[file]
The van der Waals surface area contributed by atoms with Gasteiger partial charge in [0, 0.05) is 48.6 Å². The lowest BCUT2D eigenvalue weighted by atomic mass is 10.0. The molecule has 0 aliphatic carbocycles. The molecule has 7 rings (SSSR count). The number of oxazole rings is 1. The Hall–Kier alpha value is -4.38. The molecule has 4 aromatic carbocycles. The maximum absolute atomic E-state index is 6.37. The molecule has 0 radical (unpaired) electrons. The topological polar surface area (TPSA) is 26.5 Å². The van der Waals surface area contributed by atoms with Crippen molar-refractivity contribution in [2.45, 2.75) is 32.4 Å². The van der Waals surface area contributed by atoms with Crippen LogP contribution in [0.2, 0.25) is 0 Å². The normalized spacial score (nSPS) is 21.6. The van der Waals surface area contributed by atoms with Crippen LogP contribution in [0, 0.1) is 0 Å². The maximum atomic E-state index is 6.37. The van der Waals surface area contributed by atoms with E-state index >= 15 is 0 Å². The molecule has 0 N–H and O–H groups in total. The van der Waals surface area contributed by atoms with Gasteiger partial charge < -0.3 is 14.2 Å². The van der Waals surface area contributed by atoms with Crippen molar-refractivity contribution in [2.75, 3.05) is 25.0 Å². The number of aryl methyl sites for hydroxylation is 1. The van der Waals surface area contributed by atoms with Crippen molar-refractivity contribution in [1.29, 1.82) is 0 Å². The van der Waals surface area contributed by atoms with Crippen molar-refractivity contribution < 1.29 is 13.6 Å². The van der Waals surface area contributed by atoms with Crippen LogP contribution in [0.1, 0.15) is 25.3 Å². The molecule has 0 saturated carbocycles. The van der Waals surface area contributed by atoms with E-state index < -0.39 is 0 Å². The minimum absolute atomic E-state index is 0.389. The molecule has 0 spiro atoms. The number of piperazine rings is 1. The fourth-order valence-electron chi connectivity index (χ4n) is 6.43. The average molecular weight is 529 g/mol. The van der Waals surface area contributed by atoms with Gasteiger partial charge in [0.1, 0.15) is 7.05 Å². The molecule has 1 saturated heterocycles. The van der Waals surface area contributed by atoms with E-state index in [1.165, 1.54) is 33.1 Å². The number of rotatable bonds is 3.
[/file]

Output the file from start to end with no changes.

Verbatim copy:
The van der Waals surface area contributed by atoms with Gasteiger partial charge in [0, 0.05) is 48.6 Å². The lowest BCUT2D eigenvalue weighted by atomic mass is 10.0. The molecule has 0 aliphatic carbocycles. The molecule has 7 rings (SSSR count). The number of oxazole rings is 1. The Hall–Kier alpha value is -4.38. The molecule has 4 aromatic carbocycles. The maximum absolute atomic E-state index is 6.37. The molecule has 0 radical (unpaired) electrons. The topological polar surface area (TPSA) is 26.5 Å². The van der Waals surface area contributed by atoms with Crippen molar-refractivity contribution in [2.45, 2.75) is 32.4 Å². The van der Waals surface area contributed by atoms with Crippen LogP contribution in [0.2, 0.25) is 0 Å². The normalized spacial score (nSPS) is 21.6. The van der Waals surface area contributed by atoms with Crippen LogP contribution in [0, 0.1) is 0 Å². The maximum atomic E-state index is 6.37. The van der Waals surface area contributed by atoms with E-state index >= 15 is 0 Å². The molecule has 0 N–H and O–H groups in total. The van der Waals surface area contributed by atoms with Gasteiger partial charge < -0.3 is 14.2 Å². The van der Waals surface area contributed by atoms with Crippen molar-refractivity contribution in [2.75, 3.05) is 25.0 Å². The number of aryl methyl sites for hydroxylation is 1. The van der Waals surface area contributed by atoms with Crippen molar-refractivity contribution in [1.29, 1.82) is 0 Å². The van der Waals surface area contributed by atoms with Crippen molar-refractivity contribution < 1.29 is 13.6 Å². The van der Waals surface area contributed by atoms with Crippen LogP contribution in [0.1, 0.15) is 25.3 Å². The molecule has 0 saturated carbocycles. The van der Waals surface area contributed by atoms with E-state index < -0.39 is 0 Å². The minimum absolute atomic E-state index is 0.389. The molecule has 0 spiro atoms. The number of piperazine rings is 1. The fourth-order valence-electron chi connectivity index (χ4n) is 6.43. The average molecular weight is 529 g/mol. The van der Waals surface area contributed by atoms with Gasteiger partial charge in [0.1, 0.15) is 7.05 Å². The molecule has 1 saturated heterocycles. The van der Waals surface area contributed by atoms with E-state index in [1.165, 1.54) is 33.1 Å². The number of rotatable bonds is 3.